C O moved to dismiss Advest’s complaint for appraisal of these shares on the ground that Advest had been paid for its shares and could no longer avail itself of the appraisal statutes. The court granted the motion.

iii) As of the date of the merger, appellant Cede Company was the registered owner of 2,813 shares of B O beneficially owned by appellants Over the Counter Securities Fund (635 shares), Wellington Trust Company of Boston (300 shares), Boston Safe Deposit Trust Company (250 shares) and Mellon Bank (1,610 shares). Once again, miscommunication resulted in these shares being surrendered to C O by Cede Company at the rate of $124 per share. Cede Company and the beneficial shareholders, all experienced securities companies, attempted to repudiate the surrender and receipt of payment, alleging that the shares were surrendered to C O in violation of specific instructions given to Cede Company. C O again refused to agree to the repudiation, restating that it had acted in accordance with applicable law and was not responsible for the violation of specific instructions to Cede Company.

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The court granted C O’s Motion to Dismiss, stating that payment for the surrendered shares precluded application of the appraisal statutes.

iv) Capital Investors, Inc., (hereinafter “Capital”) the record owner of 250 shares of B O at the time of the merger, did not file a formal written demand for payment of the fair value of their shares, but rather served a copy of a Complaint for Appraisal seeking court determination of the fair value on C O.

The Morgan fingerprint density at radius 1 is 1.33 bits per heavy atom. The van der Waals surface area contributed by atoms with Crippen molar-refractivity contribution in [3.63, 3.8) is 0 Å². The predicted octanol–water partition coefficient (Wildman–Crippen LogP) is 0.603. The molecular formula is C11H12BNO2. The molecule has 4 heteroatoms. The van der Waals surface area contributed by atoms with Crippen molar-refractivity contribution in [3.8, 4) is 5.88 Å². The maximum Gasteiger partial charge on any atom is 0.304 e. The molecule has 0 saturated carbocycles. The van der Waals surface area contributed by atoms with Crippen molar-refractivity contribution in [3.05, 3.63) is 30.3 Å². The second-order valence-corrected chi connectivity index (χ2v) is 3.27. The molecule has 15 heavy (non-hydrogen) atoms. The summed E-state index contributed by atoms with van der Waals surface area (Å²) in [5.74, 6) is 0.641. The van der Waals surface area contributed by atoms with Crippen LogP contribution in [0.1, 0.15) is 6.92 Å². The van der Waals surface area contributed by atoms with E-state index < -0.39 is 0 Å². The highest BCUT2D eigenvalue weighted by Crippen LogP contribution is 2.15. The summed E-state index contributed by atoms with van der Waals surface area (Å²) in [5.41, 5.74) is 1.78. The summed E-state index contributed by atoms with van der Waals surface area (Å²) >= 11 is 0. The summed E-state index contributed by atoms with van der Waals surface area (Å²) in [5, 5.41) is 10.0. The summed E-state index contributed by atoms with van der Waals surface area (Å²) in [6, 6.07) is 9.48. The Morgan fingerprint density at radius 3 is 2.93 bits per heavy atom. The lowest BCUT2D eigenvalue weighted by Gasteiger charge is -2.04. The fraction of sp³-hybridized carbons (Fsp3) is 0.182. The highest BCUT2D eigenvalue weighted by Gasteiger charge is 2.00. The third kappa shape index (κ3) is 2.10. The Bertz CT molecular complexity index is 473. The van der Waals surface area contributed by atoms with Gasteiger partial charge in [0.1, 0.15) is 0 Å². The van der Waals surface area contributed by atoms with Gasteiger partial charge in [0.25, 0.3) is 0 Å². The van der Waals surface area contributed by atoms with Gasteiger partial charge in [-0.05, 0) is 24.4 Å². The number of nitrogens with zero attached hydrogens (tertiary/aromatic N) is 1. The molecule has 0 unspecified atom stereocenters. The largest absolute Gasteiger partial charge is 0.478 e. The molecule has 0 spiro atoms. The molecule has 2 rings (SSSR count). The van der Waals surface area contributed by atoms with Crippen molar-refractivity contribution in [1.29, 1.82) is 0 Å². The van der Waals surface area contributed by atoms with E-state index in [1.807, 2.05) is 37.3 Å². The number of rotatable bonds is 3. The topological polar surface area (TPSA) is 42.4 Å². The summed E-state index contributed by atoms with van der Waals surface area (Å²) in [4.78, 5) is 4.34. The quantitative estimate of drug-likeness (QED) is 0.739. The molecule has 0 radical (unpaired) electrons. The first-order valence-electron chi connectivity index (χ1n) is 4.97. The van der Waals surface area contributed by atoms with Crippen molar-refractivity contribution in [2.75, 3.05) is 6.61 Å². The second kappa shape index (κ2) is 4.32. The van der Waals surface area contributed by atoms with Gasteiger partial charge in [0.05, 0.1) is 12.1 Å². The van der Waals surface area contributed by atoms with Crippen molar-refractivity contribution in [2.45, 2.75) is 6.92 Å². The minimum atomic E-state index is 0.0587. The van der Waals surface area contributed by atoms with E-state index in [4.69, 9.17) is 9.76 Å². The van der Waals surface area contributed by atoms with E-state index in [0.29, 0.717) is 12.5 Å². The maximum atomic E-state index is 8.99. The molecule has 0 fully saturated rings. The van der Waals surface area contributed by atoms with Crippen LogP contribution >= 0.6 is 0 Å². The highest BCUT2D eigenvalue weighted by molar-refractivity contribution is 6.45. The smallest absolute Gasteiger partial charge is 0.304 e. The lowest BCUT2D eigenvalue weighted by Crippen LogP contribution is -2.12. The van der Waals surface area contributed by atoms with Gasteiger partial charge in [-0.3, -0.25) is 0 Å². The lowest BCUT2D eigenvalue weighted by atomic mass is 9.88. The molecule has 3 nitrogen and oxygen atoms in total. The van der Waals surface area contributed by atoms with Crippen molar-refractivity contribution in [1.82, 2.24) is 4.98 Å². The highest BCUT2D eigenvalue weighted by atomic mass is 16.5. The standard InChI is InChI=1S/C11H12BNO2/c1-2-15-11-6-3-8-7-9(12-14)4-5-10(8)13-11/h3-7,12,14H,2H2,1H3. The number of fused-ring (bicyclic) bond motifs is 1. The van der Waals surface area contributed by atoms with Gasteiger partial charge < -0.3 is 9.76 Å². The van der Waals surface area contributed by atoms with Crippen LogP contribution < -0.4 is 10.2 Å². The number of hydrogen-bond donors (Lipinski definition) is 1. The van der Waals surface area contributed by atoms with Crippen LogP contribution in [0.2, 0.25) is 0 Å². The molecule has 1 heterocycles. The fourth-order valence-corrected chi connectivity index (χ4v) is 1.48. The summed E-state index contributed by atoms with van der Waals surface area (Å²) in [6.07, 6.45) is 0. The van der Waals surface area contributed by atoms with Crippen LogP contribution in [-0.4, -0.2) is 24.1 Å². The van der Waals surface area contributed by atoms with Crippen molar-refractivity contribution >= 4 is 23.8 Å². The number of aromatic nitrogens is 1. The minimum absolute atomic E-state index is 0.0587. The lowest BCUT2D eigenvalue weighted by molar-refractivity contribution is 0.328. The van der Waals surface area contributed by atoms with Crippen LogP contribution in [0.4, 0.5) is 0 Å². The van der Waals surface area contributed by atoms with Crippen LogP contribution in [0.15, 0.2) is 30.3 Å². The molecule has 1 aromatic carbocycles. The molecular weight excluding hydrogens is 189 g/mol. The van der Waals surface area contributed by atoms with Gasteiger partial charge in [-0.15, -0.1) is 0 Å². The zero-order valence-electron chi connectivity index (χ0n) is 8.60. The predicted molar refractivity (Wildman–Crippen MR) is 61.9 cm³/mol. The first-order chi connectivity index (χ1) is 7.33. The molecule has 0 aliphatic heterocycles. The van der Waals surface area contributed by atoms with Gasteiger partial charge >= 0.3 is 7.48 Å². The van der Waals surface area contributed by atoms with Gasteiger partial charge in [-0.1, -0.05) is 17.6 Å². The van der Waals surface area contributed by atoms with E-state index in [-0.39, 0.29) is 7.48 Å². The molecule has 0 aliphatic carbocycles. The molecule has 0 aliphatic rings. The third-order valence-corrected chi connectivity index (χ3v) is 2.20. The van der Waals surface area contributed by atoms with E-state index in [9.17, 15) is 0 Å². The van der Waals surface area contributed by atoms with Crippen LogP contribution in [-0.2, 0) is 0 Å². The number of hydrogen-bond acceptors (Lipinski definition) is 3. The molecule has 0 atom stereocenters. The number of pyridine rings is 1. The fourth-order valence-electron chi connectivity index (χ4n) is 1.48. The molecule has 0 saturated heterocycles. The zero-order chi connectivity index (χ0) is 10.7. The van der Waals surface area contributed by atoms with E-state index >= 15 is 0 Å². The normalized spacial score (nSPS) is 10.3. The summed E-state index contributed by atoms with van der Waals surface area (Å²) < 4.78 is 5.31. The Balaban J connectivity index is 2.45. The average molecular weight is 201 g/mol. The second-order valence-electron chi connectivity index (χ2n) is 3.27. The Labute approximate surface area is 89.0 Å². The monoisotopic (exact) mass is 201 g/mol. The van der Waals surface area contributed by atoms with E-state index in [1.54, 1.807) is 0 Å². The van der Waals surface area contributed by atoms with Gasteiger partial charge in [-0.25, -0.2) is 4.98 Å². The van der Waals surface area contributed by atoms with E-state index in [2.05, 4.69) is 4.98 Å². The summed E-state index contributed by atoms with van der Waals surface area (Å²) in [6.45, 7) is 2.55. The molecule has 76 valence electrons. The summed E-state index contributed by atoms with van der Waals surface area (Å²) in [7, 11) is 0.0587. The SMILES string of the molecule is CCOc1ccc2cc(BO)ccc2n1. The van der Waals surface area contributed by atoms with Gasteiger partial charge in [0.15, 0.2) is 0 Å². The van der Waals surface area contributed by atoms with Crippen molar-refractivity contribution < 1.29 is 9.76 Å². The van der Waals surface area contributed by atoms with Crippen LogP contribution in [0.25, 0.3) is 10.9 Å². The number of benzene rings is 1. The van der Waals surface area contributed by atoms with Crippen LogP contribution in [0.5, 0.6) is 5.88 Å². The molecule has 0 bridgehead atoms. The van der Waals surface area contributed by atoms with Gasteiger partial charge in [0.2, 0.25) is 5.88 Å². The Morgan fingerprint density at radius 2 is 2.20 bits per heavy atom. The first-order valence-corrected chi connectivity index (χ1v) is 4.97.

C O moved to dismiss Capital’s claim, averring that the demand for payment was invalid. The court granted its motion.

v) Finally, Cede Company was the record owner of 2,980 shares of B O beneficially owned by Charles F. Sornberger (2,610 shares), Norwich Radiology, P.C. Pension Fund (100 shares), Norwich Radiology, P.C. Profit Sharing Fund (210 shares), and Harriet M. Sornberger (60 shares).

These “Sornberger appellants” sought to intervene in the proceedings below on the grounds that as beneficial owners, they are the real parties in interest, and therefore should be permitted to intervene in the appraisal proceeding to “actively prosecute the matter.” The court denied their request because it was untimely.

This first issue involves appellants Midlantic National Bank, Robert C. Rooke, Prudential-Bache, the Trapp appellants, Advest, Inc., Over the Counter Securities Fund, Wellington Trust Company of Boston, Boston Safe Deposit Trust Company, Mellon Bank, and Cede Company. All of these appellants allege that miscommunications resulted in the erroneous surrender of their shares by the record owners. The appellants sought to repudiate the surrender and payment of these shares and pursue their remedies under the appraisal statutes.

Section 3-208, Md.Corps. Ass’ns Code Ann. (1985 Repl. Vol.), states, in part: